2017 Technology Trends to WatchBy Samuel Greengard Print
Here are five tech and business trends to watch this year: artificial intelligence, internet of things, cyber-security, mobile-first and predictive analytics.
Social engineering attacks remain one of the top cyber-security issues in 2017, says Dan Boneh, professor of Computer Science and Electrical Engineering at Stanford University. He suggests that enterprises focus more heavily on two-factor authentication and application white-listing to "make the attacker's job harder," though a server-side compromise that spills the credentials may put all accounts and data at risk.
Ultimately, Boneh says, organizations must adopt a "broad defense strategy." This, other security experts point out, also includes keeping an eye on AI, deep learning and advanced analytics.
Mobile-First and Near-Zero Interfaces Evolve
With more than half of all consumers and employees accessing data via mobile devices at any given moment, the concept of mobile-first has clearly hit the mainstream. Yet, designing systems to operate in a mobile-first and zero or near-zero interface world is a growing challenge—and one that promises to command attention in the coming year. (Zero or near-zero interfaces are intuitive and seamless. They require little or no human interaction with a device, such as tapping on a smartphone or using voice commands. Interactions could take place with gestures or from one machine to another, such as using your smartphone to buy something.)
There's a need to focus on a wide array of technologies—speech recognition, imaging recognition, geolocation and much more—and build features into smartphone apps and other tools, all while the field continues to develop.
But there's also a need to think about things in a broader way, says Tony Fross, vice president and North America practice leader of digital strategy at Capgemini. "On the question of interface versus zero interface, it's interesting to look at wearables, specifically the smartwatch, to understand a triumph of form over function," he explains. "The low adoption of the smartwatch speaks to its lack of real utility. However, smartwatches help demonstrate how zero Interface and wearables will converge to bring together AI and voice recognition within range of a mobile consumer."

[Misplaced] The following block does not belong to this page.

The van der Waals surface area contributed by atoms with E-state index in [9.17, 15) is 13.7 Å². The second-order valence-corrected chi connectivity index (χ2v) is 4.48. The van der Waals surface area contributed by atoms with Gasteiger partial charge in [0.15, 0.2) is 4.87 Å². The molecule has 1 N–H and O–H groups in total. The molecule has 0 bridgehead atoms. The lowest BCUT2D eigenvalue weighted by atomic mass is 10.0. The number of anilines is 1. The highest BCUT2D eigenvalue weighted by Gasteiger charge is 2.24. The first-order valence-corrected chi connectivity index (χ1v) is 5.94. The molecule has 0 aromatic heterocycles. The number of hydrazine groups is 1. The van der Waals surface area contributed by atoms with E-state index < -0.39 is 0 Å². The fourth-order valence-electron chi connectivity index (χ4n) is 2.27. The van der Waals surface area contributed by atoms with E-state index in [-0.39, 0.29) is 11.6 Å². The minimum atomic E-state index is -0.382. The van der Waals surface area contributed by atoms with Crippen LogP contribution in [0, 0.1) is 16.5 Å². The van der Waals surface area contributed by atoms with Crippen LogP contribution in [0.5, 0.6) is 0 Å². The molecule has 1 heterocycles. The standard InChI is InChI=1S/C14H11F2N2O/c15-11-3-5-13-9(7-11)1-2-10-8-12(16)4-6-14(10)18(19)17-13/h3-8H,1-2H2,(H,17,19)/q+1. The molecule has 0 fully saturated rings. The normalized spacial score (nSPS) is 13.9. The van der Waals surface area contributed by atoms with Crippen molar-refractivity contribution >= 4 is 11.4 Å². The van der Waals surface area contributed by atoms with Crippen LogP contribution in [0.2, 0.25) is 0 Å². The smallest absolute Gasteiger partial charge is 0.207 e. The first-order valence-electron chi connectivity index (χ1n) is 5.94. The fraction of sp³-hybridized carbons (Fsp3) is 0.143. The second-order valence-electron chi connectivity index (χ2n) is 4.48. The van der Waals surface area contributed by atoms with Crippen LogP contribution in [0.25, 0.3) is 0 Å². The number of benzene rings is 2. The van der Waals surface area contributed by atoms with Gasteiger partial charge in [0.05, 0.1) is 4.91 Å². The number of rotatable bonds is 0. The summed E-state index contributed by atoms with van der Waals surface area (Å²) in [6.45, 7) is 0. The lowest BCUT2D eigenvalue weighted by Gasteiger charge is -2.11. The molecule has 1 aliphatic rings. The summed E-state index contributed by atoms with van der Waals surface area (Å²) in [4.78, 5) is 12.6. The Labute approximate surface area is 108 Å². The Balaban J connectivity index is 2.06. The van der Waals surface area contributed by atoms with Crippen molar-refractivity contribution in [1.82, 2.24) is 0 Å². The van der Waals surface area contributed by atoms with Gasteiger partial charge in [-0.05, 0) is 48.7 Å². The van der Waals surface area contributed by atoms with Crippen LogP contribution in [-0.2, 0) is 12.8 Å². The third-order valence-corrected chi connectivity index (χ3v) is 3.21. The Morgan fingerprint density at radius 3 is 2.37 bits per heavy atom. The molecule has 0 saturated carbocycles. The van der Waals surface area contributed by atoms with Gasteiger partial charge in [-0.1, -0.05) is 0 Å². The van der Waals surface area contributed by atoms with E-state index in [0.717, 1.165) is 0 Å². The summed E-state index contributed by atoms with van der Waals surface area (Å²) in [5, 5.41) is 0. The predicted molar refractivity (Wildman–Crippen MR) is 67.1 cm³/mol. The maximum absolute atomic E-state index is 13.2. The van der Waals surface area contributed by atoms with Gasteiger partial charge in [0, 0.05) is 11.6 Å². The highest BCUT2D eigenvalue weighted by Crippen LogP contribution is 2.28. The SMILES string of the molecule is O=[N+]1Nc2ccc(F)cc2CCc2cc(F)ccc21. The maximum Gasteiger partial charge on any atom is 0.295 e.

How should business and IT leaders address the topic? "Moving forward, the best experience design strategy is 'context first,' where any internet-connected device with GPS can be at the center of communication with users," Fross says. "We see this most recently with the launch of Amazon Go, which is, to date, the best example of how mobile-first is morphing into context-first experience design."
Predictive Analytics Makes Advances
By now it's clear that analytics—especially predictive analytics—is at the center of digital transformation. Scott Schlesinger, a principal at EY IT Advisory, says that business and IT leaders should focus on three key areas.
First, self-service, business-led analytics empowers end users to do more. "This frees up the IT team to focus more on the data side, ensuring that it is complete, accurate and available to those in the business they support," he says.
Second, enterprisewide analytics is gaining momentum versus departmental and regional initiatives. "No longer are we simply seeing single use case initiatives buried in a silo," Schlesinger says.
And, third, analytics should be based on all available data, rather than specific subsets of data.
"This leverages technology to integrate emerging technology solutions with legacy technology investments so that analytics can be run across the broad spectrum of data and provide a 360-degree view of what is happening, or may happen, within the organization, with a competitor, in the market and more," Schlesinger explains.
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